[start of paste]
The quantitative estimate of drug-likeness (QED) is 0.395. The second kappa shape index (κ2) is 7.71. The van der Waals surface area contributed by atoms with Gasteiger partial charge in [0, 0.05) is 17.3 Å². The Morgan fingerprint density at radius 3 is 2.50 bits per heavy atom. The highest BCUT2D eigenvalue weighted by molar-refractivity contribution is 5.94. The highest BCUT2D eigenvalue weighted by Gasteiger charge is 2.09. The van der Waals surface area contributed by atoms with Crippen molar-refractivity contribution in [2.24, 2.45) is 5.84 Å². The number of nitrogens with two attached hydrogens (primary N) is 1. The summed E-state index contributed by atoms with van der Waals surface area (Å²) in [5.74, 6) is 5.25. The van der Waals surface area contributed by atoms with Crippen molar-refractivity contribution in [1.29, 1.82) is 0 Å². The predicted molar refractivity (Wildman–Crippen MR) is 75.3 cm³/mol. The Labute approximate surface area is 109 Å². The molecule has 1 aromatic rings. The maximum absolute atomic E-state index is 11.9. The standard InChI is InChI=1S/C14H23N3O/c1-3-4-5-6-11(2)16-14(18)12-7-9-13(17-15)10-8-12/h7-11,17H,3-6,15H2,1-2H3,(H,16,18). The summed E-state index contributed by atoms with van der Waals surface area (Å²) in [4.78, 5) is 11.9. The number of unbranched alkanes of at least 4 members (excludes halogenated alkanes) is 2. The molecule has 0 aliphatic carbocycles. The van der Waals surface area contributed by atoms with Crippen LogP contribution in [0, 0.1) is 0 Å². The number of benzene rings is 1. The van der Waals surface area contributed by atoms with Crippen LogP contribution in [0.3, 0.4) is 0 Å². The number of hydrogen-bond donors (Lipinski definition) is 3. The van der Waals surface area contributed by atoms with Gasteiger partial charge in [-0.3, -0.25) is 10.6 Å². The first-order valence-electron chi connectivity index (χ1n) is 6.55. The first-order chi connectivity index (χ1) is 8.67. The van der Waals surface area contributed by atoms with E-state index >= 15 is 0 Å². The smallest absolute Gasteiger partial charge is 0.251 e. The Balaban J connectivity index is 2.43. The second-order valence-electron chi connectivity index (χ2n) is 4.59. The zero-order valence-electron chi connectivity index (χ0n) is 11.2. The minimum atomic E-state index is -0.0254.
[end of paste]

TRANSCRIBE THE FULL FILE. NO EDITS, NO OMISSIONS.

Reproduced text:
The quantitative estimate of drug-likeness (QED) is 0.395. The second kappa shape index (κ2) is 7.71. The van der Waals surface area contributed by atoms with Gasteiger partial charge in [0, 0.05) is 17.3 Å². The Morgan fingerprint density at radius 3 is 2.50 bits per heavy atom. The highest BCUT2D eigenvalue weighted by molar-refractivity contribution is 5.94. The highest BCUT2D eigenvalue weighted by Gasteiger charge is 2.09. The van der Waals surface area contributed by atoms with Crippen molar-refractivity contribution in [2.24, 2.45) is 5.84 Å². The number of nitrogens with two attached hydrogens (primary N) is 1. The summed E-state index contributed by atoms with van der Waals surface area (Å²) in [5.74, 6) is 5.25. The van der Waals surface area contributed by atoms with Crippen molar-refractivity contribution in [1.29, 1.82) is 0 Å². The predicted molar refractivity (Wildman–Crippen MR) is 75.3 cm³/mol. The Labute approximate surface area is 109 Å². The molecule has 1 aromatic rings. The maximum absolute atomic E-state index is 11.9. The standard InChI is InChI=1S/C14H23N3O/c1-3-4-5-6-11(2)16-14(18)12-7-9-13(17-15)10-8-12/h7-11,17H,3-6,15H2,1-2H3,(H,16,18). The summed E-state index contributed by atoms with van der Waals surface area (Å²) in [4.78, 5) is 11.9. The number of unbranched alkanes of at least 4 members (excludes halogenated alkanes) is 2. The molecule has 0 aliphatic carbocycles. The van der Waals surface area contributed by atoms with Crippen LogP contribution in [0, 0.1) is 0 Å². The number of benzene rings is 1. The van der Waals surface area contributed by atoms with Crippen LogP contribution in [0.3, 0.4) is 0 Å². The number of hydrogen-bond donors (Lipinski definition) is 3. The van der Waals surface area contributed by atoms with Gasteiger partial charge in [-0.3, -0.25) is 10.6 Å². The first-order valence-electron chi connectivity index (χ1n) is 6.55. The first-order chi connectivity index (χ1) is 8.67. The van der Waals surface area contributed by atoms with E-state index >= 15 is 0 Å². The smallest absolute Gasteiger partial charge is 0.251 e. The Balaban J connectivity index is 2.43. The second-order valence-electron chi connectivity index (χ2n) is 4.59. The zero-order valence-electron chi connectivity index (χ0n) is 11.2. The minimum atomic E-state index is -0.0254.